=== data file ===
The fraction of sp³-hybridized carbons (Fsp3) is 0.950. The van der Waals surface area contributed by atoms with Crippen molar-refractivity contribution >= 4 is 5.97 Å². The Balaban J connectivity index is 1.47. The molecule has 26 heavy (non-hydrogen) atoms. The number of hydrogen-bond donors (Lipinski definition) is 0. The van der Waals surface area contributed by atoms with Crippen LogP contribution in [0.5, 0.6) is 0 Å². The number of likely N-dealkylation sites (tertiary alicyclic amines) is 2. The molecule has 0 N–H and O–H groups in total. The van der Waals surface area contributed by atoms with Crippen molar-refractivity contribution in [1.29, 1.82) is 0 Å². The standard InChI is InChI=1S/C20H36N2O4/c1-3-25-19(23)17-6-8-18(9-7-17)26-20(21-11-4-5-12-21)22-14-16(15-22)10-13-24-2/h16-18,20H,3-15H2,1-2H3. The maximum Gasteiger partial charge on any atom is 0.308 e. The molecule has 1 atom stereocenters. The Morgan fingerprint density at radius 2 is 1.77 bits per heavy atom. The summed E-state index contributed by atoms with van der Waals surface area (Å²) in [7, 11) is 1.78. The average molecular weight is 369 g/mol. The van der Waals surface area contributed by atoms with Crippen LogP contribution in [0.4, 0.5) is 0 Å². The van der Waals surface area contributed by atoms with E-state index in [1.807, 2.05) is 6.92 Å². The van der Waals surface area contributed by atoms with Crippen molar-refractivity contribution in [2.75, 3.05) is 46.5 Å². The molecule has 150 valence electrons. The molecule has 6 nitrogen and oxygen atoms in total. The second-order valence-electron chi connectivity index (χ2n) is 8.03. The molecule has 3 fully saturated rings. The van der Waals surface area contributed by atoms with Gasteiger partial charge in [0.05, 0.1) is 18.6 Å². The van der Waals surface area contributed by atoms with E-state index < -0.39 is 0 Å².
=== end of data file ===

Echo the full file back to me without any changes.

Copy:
The fraction of sp³-hybridized carbons (Fsp3) is 0.950. The van der Waals surface area contributed by atoms with Crippen molar-refractivity contribution >= 4 is 5.97 Å². The Balaban J connectivity index is 1.47. The molecule has 26 heavy (non-hydrogen) atoms. The number of hydrogen-bond donors (Lipinski definition) is 0. The van der Waals surface area contributed by atoms with Crippen LogP contribution in [0.5, 0.6) is 0 Å². The number of likely N-dealkylation sites (tertiary alicyclic amines) is 2. The molecule has 0 N–H and O–H groups in total. The van der Waals surface area contributed by atoms with Crippen molar-refractivity contribution in [1.29, 1.82) is 0 Å². The standard InChI is InChI=1S/C20H36N2O4/c1-3-25-19(23)17-6-8-18(9-7-17)26-20(21-11-4-5-12-21)22-14-16(15-22)10-13-24-2/h16-18,20H,3-15H2,1-2H3. The maximum Gasteiger partial charge on any atom is 0.308 e. The molecule has 1 atom stereocenters. The Morgan fingerprint density at radius 2 is 1.77 bits per heavy atom. The summed E-state index contributed by atoms with van der Waals surface area (Å²) in [7, 11) is 1.78. The average molecular weight is 369 g/mol. The van der Waals surface area contributed by atoms with Crippen LogP contribution in [0.4, 0.5) is 0 Å². The van der Waals surface area contributed by atoms with E-state index in [1.807, 2.05) is 6.92 Å². The van der Waals surface area contributed by atoms with Crippen molar-refractivity contribution in [2.75, 3.05) is 46.5 Å². The molecule has 150 valence electrons. The molecule has 6 nitrogen and oxygen atoms in total. The second-order valence-electron chi connectivity index (χ2n) is 8.03. The molecule has 3 fully saturated rings. The van der Waals surface area contributed by atoms with Gasteiger partial charge in [0.05, 0.1) is 18.6 Å². The van der Waals surface area contributed by atoms with E-state index < -0.39 is 0 Å².